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Marlow

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Everything posted by Marlow

  1. I've got about 60 gallons of it in various stages of fermentation (or in bottles) in my basement. Tonight, however, I'm enjoying a glass of Verte de Fougerolles. Wes ðu hal, Dakini Painter. The nice, simple meads are often the most complex!
  2. I'm afraid I must be blunt: ad hominem attacks and misrepresentations such as those in your essay are profoundly dishonorable, regardless of whatever excuses you might offer for them. As one who resorts to such attacks, you risk being categorized with your ideological allies who have themselves proven dishonorable, even if you only resort to some and not all of their tactics. Whether you have specifically deleted comments to your particular blog is not the key issue here, as I suspect you well know.
  3. I suspect that, as you subject the details of the arguments advanced by the Czecha (ha ha), you'll notice the same patterns that others have. First, three logical fallacies are predominant in their writings, being the argument ad hominem, poisoning the well, and the hasty generalization. The blog essay to which you linked is an excellent case study, particularly with regard to the first two. Moreover, as was discussed here recently, the Czech "absinth" supporters, when they can, control the debate in an effort to ensure that the best arguments countering their claims are not heard at all (witness their deleting comments posted to their blogs), which is ironic in view of the blogger's claims about "control" of Wikipedia, for instance. Finally, when pressed, they simply refuse to speak to the issues of the historical record and scientific truth. Instead, they assert the validity of their "counter science," (edit: passing reference to Intelligent Design removed; I do not wish to inadvertantly spark an off-topic debate, and the analogy was imperfect in any case). Suffice it to say, the "counter science" seems aptly named, though by accident rather than design. At the risk of resorting to clichés, the proof of the pudding is in the eating. In the interest of science, I've tasted a Czech "absinth" product. I did not like it, not because it tasted "Czech," but because it tasted terrible.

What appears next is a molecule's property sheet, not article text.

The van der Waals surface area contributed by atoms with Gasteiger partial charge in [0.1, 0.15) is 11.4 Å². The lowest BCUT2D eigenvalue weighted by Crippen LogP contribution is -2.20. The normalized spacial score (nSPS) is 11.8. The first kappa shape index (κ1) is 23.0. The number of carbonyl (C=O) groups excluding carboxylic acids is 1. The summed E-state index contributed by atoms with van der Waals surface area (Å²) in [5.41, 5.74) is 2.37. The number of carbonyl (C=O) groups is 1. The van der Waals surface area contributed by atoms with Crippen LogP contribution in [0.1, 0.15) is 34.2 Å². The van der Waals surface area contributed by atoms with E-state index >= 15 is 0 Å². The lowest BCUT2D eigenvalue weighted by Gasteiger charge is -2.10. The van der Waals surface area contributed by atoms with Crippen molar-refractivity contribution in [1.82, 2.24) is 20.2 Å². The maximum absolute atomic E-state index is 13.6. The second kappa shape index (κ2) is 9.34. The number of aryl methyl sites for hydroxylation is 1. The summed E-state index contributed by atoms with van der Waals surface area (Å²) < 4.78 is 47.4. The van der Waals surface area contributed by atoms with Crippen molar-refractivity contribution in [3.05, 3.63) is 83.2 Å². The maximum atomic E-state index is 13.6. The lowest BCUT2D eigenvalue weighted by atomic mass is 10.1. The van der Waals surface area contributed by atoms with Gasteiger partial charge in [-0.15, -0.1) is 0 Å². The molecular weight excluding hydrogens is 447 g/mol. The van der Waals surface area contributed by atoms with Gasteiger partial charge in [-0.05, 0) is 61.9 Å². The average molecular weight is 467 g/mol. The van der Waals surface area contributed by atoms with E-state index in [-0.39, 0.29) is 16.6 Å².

4. Citing "subtle forms of ethnocentrism" as the reason that people don't like their swill strikes me as a desperation tactic. The fact is, you cannot sell a drink that tastes like it came out of a car radiator forever...especially when there are real absinthes to be had. Among many misleading comments, the blog author's suggestion that Hiram's long-standing efforts to disseminate truth about absinthe in fact arise from financial motives is particularly egregious. Long-time readers of these boards know better, of course. And this: You're here to enjoy life--not sip desperately on a drink that took ten or more minutes to prepare... That's just sophomoric.
  5. Fair questions, all of these. I've recently read through a lot of the discussions of Lucid here, and I was surprised by how much some dislike it. I belong to the camp that finds it fairly enjoyable, but that said, I had a glass of Jade Edouard and one of Lucid in sequence last night (by way of an experiment), and certainly the former was far superior. So, taken as given that Lucid is pretty good and not excellent, why pay $60+ per bottle for it? Only because it's not $120 per bottle, and because Lucid and Kübler are all we have here in the States (without resorting to "flying monkeys," of course). I am willing to drink a "pretty good" absinthe most of the time, if that lets me keep my finer absinthes for special occasions. Absomphe's point about mediocre beer is well taken, but on the other hand, really excellent beer, while more expensive, doesn't hit the wallet but so hard. I will also confess to wanting to support Lucid because they were first to kick in the door here in the States. However, should it turn out, for example, that the St. George proves far superior, and if the St. George is distributed here in the east, I would likely make it my every-day drink. On the subject of Lucid's own merits (or lack thereof), I find that more than other absinthes, Lucid benefits from sitting in the glass for a good while after the initial louching. The tail end of each glass tastes much better than the beginning, and I believe that to be more than just the influence of alcohol on the senses.
  6. Has anyone in the Washington, DC area seen Lucid or Kübler on ABC or liquor store shelves? Lucid's website does not specify any distribution in the DC area but also states that the list of vendors on their site is not exhaustive. Though neither Lucid nor Kübler is a favorite, they have the virtue of being comparatively affordable (and reasonably drinkable, in my opinion). I'd like to know of a local source. But perhaps DC is still in mail-order Limbo....
  7. Wherebouts in the DC area? I'm 5 minutes from IAD. Not far from Frederick, MD. Thanks to all for the kind welcome.
  8. Hello everyone, I've been reading these fora for some time, and finally decided to join and say hello. I've been enjoying absinthe for...well, a while now, and due in large part to the information at this site, I started with Jade rather than some horrible swill, so thank you for that. I live on the edge of the greater Washington DC area, and in addition to absinthe and other fine spirits, I enjoy literature, history, music, hiking, and travel (when I can get away) -- all the usual things, I suppose. This forum seems a congenial sort of place. I look forward to the conversation. Cheers.
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